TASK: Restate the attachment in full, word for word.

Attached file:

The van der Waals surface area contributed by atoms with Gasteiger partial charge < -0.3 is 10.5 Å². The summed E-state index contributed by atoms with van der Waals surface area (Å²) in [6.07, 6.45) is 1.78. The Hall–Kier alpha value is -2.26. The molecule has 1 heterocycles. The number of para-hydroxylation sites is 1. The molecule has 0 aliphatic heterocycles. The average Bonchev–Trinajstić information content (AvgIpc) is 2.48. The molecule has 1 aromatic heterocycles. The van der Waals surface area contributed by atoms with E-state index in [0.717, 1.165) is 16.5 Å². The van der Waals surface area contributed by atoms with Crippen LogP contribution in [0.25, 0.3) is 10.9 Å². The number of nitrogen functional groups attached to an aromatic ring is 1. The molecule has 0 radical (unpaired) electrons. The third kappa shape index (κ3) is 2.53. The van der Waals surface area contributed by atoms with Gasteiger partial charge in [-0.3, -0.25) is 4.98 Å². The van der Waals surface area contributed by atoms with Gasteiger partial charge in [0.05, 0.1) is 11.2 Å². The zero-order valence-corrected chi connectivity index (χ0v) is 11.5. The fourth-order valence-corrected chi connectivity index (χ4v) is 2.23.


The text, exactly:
The van der Waals surface area contributed by atoms with Gasteiger partial charge < -0.3 is 10.5 Å². The summed E-state index contributed by atoms with van der Waals surface area (Å²) in [6.07, 6.45) is 1.78. The Hall–Kier alpha value is -2.26. The molecule has 1 heterocycles. The number of para-hydroxylation sites is 1. The molecule has 0 aliphatic heterocycles. The average Bonchev–Trinajstić information content (AvgIpc) is 2.48. The molecule has 1 aromatic heterocycles. The van der Waals surface area contributed by atoms with E-state index in [0.717, 1.165) is 16.5 Å². The van der Waals surface area contributed by atoms with Crippen LogP contribution in [0.25, 0.3) is 10.9 Å². The number of nitrogen functional groups attached to an aromatic ring is 1. The molecule has 0 radical (unpaired) electrons. The third kappa shape index (κ3) is 2.53. The van der Waals surface area contributed by atoms with Gasteiger partial charge in [-0.3, -0.25) is 4.98 Å². The van der Waals surface area contributed by atoms with Gasteiger partial charge in [0.05, 0.1) is 11.2 Å². The zero-order valence-corrected chi connectivity index (χ0v) is 11.5. The fourth-order valence-corrected chi connectivity index (χ4v) is 2.23.